6. Be firm in your stance

Sometimes, you will practice these strategies and still fail to reach an agreement. “I think it's important for women to understand that some problems do not have solutions,” Scott-Lorestil explains. “Agreeing to disagree is a thing.” Consider using language like this:

“I appreciate you hearing me out and I’m glad I got to hear your side as well. However, my stance remains the same.”  

“I love your idea but I don’t feel it’s a good fit for this project. Let’s stick with the plan I proposed and save your idea for a future project.” 

“I’d like to incorporate the agile approach, as you suggested. But I am not willing to change the other aspects of the project.” 

Even when you cannot reach an agreement, you should be empathetic yet firm. “You can respect and accept a colleague for who they are, validate their feelings, and still disagree with them.” If someone is not receptive to your position on the issue, that does not mean you were wrong to disagree. Some disagreements go unsolved but handling the matter with empathy allows you to remain cordial and professional. 

Common work scenarios that require empathy with disagreement 

Someone wants to take credit for your work

Getting credit for your work is important but 37 percent of women have reported that a coworker got credit instead. If someone you work with thinks they should take credit for your work, make it clear that you disagree as soon as the issue comes up. Be brief, clear, and firm in your response:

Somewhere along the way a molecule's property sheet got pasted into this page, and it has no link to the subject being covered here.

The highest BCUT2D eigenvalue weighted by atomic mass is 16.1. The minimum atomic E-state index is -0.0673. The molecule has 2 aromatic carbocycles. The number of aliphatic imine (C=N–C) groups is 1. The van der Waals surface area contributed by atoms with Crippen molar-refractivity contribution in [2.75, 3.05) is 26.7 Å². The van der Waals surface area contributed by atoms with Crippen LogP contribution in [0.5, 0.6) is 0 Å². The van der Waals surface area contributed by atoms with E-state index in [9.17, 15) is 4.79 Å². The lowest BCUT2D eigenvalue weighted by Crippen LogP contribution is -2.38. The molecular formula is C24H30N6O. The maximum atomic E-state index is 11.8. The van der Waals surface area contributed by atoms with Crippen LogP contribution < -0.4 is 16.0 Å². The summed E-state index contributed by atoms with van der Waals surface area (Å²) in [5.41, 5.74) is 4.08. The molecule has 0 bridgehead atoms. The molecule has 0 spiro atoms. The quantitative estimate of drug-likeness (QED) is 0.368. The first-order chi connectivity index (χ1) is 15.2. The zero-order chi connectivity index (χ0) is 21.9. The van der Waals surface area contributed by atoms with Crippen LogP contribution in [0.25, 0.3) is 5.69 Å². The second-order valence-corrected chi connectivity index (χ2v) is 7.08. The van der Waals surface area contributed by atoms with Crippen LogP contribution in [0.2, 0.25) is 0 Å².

“I take pride in my work, so getting credit for it is important. I’m not willing to bend on this.”

You have creative differences

Creative differences happen when you disagree about the artistic aspect of a project or task. Let’s say you and your coworker disagree about the best software to use for a product design. You can acknowledge their opinion, restate your own, and suggest the next step. 

“I can understand why you’d like to use that software; it has a lot of great features. The one I suggested is more dynamic and provides the flexibility we need for prototyping. Let’s plan to start with my software, then transition to yours after we’ve gotten the prototype approved.”

You disagree about remote work 

According to the Texas Conference for Women survey, 65.4 percent of women want to work remotely sometimes while 43 percent want to work remotely all the time. Navigating this type of disagreement can be tricky, especially as many employers have become inflexible about remote and hybrid work. You still have the right to share your view and advocate for yourself. Here’s how you might respond initially:

“I’ve proven that I can remain productive while working from home and have explained why having that flexibility has actually improved my performance. Can you please share what specific concerns you have?”

From there, you should hear them out and acknowledge their response. If they push back, you can respond like this:

“I appreciate your insight. I really enjoy my job and love being a part of this team. However, remote work is necessary for me to thrive in my role. How can I ease your concerns to maintain my remote work agreement?”

If you two cannot agree, you will need to decide whether to work onsite, negotiate, or find a new job opportunity.  

You disagree about moving to another team

Some companies require you to get your manager’s approval to join a new team. If your manager disagrees with you making the switch, prepare to disagree with empathy. You may even need to involve a neutral party to achieve a resolution. 

“I appreciate how much you value having me on your team—I’ve learned a lot here! However, now that I’ve contributed to this team for the past five years, I’m ready for a new challenge on a new team. Should we get HR to help us mediate the situation?”

Whatever the nature of your disagreement, Scott-Lorestill says that using statements like “I can only imagine how difficult this must be for you”’ or “I hear you, and I want to understand how you’re feeling” can offer “validation and acknowledgment that demonstrates empathy.”